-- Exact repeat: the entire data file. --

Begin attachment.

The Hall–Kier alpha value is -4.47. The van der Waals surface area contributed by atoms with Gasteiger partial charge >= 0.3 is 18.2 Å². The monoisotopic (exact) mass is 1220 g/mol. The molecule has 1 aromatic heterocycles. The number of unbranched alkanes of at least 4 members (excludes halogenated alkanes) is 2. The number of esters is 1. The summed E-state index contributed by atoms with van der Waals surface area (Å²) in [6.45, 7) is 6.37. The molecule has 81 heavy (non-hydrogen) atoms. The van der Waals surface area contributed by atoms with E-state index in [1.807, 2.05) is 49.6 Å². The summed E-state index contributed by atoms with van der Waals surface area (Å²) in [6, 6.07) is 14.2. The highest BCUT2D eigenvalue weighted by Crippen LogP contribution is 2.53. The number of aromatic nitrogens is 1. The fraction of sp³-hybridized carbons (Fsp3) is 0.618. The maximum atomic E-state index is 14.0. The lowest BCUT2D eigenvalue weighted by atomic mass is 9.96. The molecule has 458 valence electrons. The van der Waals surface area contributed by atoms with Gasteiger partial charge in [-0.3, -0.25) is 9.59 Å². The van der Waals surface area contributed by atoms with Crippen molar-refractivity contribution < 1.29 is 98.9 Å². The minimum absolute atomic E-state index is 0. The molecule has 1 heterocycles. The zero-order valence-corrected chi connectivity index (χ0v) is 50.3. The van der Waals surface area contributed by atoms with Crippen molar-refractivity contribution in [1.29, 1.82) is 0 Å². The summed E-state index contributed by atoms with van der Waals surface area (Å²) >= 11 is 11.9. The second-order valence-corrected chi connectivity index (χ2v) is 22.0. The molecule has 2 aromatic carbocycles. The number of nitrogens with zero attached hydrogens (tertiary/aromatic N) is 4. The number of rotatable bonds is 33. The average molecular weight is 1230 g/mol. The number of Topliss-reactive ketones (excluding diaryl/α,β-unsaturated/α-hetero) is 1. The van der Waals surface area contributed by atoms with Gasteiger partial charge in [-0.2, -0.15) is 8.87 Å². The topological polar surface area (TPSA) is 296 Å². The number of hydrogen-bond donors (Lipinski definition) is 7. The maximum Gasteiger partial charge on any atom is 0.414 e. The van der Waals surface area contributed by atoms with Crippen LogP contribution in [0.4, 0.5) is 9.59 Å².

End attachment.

The Hall–Kier alpha value is -4.47. The van der Waals surface area contributed by atoms with Gasteiger partial charge >= 0.3 is 18.2 Å². The monoisotopic (exact) mass is 1220 g/mol. The molecule has 1 aromatic heterocycles. The number of unbranched alkanes of at least 4 members (excludes halogenated alkanes) is 2. The number of esters is 1. The summed E-state index contributed by atoms with van der Waals surface area (Å²) in [6.45, 7) is 6.37. The molecule has 81 heavy (non-hydrogen) atoms. The van der Waals surface area contributed by atoms with E-state index in [1.807, 2.05) is 49.6 Å². The summed E-state index contributed by atoms with van der Waals surface area (Å²) in [6, 6.07) is 14.2. The highest BCUT2D eigenvalue weighted by Crippen LogP contribution is 2.53. The number of aromatic nitrogens is 1. The fraction of sp³-hybridized carbons (Fsp3) is 0.618. The maximum atomic E-state index is 14.0. The lowest BCUT2D eigenvalue weighted by atomic mass is 9.96. The molecule has 458 valence electrons. The van der Waals surface area contributed by atoms with Gasteiger partial charge in [-0.3, -0.25) is 9.59 Å². The van der Waals surface area contributed by atoms with Crippen molar-refractivity contribution < 1.29 is 98.9 Å². The minimum absolute atomic E-state index is 0. The molecule has 1 heterocycles. The zero-order valence-corrected chi connectivity index (χ0v) is 50.3. The van der Waals surface area contributed by atoms with Crippen molar-refractivity contribution in [1.29, 1.82) is 0 Å². The summed E-state index contributed by atoms with van der Waals surface area (Å²) >= 11 is 11.9. The second-order valence-corrected chi connectivity index (χ2v) is 22.0. The molecule has 2 aromatic carbocycles. The number of nitrogens with zero attached hydrogens (tertiary/aromatic N) is 4. The number of rotatable bonds is 33. The average molecular weight is 1230 g/mol. The number of Topliss-reactive ketones (excluding diaryl/α,β-unsaturated/α-hetero) is 1. The van der Waals surface area contributed by atoms with Gasteiger partial charge in [-0.2, -0.15) is 8.87 Å². The topological polar surface area (TPSA) is 296 Å². The number of hydrogen-bond donors (Lipinski definition) is 7. The maximum Gasteiger partial charge on any atom is 0.414 e. The van der Waals surface area contributed by atoms with Crippen LogP contribution in [0.4, 0.5) is 9.59 Å².